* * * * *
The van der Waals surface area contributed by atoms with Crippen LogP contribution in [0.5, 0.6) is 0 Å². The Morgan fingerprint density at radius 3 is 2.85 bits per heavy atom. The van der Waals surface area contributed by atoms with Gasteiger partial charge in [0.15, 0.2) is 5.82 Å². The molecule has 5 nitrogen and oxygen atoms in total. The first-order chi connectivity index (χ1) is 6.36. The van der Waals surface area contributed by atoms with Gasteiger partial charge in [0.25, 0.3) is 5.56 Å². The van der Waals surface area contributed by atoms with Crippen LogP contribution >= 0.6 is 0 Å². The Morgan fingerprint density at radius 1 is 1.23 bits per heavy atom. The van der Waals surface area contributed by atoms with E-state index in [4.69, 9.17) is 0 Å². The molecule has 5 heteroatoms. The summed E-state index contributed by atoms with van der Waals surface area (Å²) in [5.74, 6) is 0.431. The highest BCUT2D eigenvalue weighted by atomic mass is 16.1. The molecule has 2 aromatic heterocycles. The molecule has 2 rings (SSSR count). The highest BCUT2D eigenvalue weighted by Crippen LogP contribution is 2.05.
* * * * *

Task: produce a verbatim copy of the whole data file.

The van der Waals surface area contributed by atoms with Crippen LogP contribution in [0.5, 0.6) is 0 Å². The Morgan fingerprint density at radius 3 is 2.85 bits per heavy atom. The van der Waals surface area contributed by atoms with Gasteiger partial charge in [0.15, 0.2) is 5.82 Å². The molecule has 5 nitrogen and oxygen atoms in total. The first-order chi connectivity index (χ1) is 6.36. The van der Waals surface area contributed by atoms with Gasteiger partial charge in [0.25, 0.3) is 5.56 Å². The van der Waals surface area contributed by atoms with Crippen LogP contribution >= 0.6 is 0 Å². The Morgan fingerprint density at radius 1 is 1.23 bits per heavy atom. The van der Waals surface area contributed by atoms with E-state index in [4.69, 9.17) is 0 Å². The molecule has 5 heteroatoms. The summed E-state index contributed by atoms with van der Waals surface area (Å²) in [5.74, 6) is 0.431. The highest BCUT2D eigenvalue weighted by atomic mass is 16.1. The molecule has 2 aromatic heterocycles. The molecule has 2 rings (SSSR count). The highest BCUT2D eigenvalue weighted by Crippen LogP contribution is 2.05.